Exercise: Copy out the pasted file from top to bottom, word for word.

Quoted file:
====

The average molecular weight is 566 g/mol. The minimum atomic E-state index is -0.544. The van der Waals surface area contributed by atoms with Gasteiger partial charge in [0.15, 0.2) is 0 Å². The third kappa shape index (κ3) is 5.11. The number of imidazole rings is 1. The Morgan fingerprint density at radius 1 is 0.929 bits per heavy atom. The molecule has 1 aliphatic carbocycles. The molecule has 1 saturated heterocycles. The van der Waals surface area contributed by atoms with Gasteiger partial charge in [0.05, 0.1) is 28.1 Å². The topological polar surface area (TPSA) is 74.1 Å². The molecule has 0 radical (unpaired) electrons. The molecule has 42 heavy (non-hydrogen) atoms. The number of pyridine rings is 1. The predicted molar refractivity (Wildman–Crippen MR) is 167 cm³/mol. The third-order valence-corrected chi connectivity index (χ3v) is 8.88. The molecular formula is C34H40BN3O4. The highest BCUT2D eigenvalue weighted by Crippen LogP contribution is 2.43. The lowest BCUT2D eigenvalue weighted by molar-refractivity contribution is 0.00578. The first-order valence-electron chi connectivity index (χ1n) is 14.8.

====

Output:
The average molecular weight is 566 g/mol. The minimum atomic E-state index is -0.544. The van der Waals surface area contributed by atoms with Gasteiger partial charge in [0.15, 0.2) is 0 Å². The third kappa shape index (κ3) is 5.11. The number of imidazole rings is 1. The Morgan fingerprint density at radius 1 is 0.929 bits per heavy atom. The molecule has 1 aliphatic carbocycles. The molecule has 1 saturated heterocycles. The van der Waals surface area contributed by atoms with Gasteiger partial charge in [0.05, 0.1) is 28.1 Å². The topological polar surface area (TPSA) is 74.1 Å². The molecule has 0 radical (unpaired) electrons. The molecule has 42 heavy (non-hydrogen) atoms. The number of pyridine rings is 1. The predicted molar refractivity (Wildman–Crippen MR) is 167 cm³/mol. The third-order valence-corrected chi connectivity index (χ3v) is 8.88. The molecular formula is C34H40BN3O4. The highest BCUT2D eigenvalue weighted by Crippen LogP contribution is 2.43. The lowest BCUT2D eigenvalue weighted by molar-refractivity contribution is 0.00578. The first-order valence-electron chi connectivity index (χ1n) is 14.8.